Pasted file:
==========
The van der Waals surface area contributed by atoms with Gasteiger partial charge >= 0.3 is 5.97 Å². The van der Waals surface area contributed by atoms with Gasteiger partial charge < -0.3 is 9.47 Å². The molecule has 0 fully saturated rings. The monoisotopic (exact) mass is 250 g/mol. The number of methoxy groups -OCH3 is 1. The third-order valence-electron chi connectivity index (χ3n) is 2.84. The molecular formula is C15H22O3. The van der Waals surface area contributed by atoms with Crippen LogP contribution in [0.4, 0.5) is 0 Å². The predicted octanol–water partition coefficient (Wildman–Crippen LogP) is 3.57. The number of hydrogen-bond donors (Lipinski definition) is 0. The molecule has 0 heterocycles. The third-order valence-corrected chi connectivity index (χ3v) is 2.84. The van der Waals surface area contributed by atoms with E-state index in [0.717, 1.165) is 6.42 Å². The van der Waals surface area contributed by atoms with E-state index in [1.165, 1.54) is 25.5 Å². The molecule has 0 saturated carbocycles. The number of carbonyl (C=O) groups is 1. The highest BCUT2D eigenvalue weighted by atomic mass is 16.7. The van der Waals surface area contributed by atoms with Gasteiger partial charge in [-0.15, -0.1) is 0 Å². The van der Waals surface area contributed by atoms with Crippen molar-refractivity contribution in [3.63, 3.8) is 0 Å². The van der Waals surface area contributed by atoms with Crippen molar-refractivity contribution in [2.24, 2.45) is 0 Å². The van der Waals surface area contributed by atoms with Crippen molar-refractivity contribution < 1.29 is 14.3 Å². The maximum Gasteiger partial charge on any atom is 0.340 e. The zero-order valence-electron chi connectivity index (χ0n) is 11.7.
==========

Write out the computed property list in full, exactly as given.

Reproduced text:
The van der Waals surface area contributed by atoms with Gasteiger partial charge >= 0.3 is 5.97 Å². The van der Waals surface area contributed by atoms with Gasteiger partial charge < -0.3 is 9.47 Å². The molecule has 0 fully saturated rings. The monoisotopic (exact) mass is 250 g/mol. The number of methoxy groups -OCH3 is 1. The third-order valence-electron chi connectivity index (χ3n) is 2.84. The molecular formula is C15H22O3. The van der Waals surface area contributed by atoms with Crippen LogP contribution in [0.4, 0.5) is 0 Å². The predicted octanol–water partition coefficient (Wildman–Crippen LogP) is 3.57. The number of hydrogen-bond donors (Lipinski definition) is 0. The molecule has 0 heterocycles. The third-order valence-corrected chi connectivity index (χ3v) is 2.84. The van der Waals surface area contributed by atoms with E-state index in [0.717, 1.165) is 6.42 Å². The van der Waals surface area contributed by atoms with E-state index in [1.165, 1.54) is 25.5 Å². The molecule has 0 saturated carbocycles. The number of carbonyl (C=O) groups is 1. The highest BCUT2D eigenvalue weighted by atomic mass is 16.7. The van der Waals surface area contributed by atoms with Gasteiger partial charge in [-0.15, -0.1) is 0 Å². The van der Waals surface area contributed by atoms with Crippen molar-refractivity contribution in [3.63, 3.8) is 0 Å². The van der Waals surface area contributed by atoms with Crippen molar-refractivity contribution in [2.24, 2.45) is 0 Å². The van der Waals surface area contributed by atoms with Crippen molar-refractivity contribution < 1.29 is 14.3 Å². The maximum Gasteiger partial charge on any atom is 0.340 e. The zero-order valence-electron chi connectivity index (χ0n) is 11.7.